Adams, William, III. Department of Ecology and Evolutionary Biology, University of Colorado, Boulder, Colorado.
Demmig-Adams, Barbara Department of Ecology and Evolutionary Biology, University of Colorado, Boulder, Colorado.
Last reviewed:January 2021
- Types of radiation
- Three levels of intervention
- Xanthophyll cycle and thermal energy dissipation
- Energy dissipation rate
- Related Primary Literature
- Additional Reading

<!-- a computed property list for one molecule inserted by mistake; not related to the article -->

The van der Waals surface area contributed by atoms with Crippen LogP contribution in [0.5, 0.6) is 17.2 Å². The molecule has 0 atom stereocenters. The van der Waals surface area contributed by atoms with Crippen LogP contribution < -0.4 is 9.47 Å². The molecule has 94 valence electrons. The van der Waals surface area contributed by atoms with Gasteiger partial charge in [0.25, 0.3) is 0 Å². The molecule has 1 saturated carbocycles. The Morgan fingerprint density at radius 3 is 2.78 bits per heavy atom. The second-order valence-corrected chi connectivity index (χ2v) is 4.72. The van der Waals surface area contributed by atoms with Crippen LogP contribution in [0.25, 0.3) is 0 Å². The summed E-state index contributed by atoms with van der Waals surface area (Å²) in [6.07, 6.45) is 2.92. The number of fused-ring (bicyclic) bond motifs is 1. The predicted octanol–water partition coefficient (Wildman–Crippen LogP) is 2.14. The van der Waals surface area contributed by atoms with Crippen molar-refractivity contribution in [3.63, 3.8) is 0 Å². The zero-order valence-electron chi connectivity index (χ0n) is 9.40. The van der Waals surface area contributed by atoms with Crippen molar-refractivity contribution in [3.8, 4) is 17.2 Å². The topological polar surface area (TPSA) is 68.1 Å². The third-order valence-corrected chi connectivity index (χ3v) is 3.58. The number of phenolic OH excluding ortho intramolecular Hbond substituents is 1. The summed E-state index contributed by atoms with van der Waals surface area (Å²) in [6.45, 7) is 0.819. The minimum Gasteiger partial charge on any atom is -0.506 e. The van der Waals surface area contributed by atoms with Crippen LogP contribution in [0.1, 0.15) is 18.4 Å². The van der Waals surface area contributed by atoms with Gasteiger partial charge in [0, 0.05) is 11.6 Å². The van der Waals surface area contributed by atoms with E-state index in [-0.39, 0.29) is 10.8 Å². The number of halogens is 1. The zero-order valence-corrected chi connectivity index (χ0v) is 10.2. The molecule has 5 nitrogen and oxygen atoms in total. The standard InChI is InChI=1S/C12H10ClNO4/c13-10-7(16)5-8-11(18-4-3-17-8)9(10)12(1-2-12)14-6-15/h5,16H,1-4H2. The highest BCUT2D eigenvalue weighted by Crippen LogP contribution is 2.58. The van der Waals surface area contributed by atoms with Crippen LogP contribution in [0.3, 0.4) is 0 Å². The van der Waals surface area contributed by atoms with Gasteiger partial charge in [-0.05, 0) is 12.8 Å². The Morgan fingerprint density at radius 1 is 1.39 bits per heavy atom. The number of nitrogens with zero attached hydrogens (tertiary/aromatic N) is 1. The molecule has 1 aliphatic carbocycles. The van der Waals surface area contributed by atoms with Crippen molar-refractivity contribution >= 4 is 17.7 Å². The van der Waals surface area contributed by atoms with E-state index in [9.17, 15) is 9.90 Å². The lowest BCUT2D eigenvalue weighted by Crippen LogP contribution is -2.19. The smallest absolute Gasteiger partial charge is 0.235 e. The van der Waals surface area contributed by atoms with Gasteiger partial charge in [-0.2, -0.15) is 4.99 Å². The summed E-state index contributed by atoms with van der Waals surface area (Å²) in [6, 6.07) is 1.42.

Any plant mechanism that serves to prevent photodamage, that is, damage caused by light. A cascade of mechanisms at different scales contributes toward photoprotection in plants: (1) preemptive reduction of the absorption of potentially harmful electromagnetic radiation or interception (screening) of radiation before it reaches those plant components susceptible to photodamage, (2) reradiation of excess absorbed excitation energy back into the environment as harmless heat, and (3) detoxification of toxic radicals formed by excessive excitation energy. The second mechanism is a particularly powerful and flexible outlet to dispose of potentially harmful energy; it is finely regulated on multiple time scales (from seconds to seasons), is engaged only when needed and disengaged when light is not excessive, and allows maximum use of absorbed light for photosynthesis. See also: Absorption of electromagnetic radiation; Electromagnetic radiation; Light; Photochemistry; Photosynthesis
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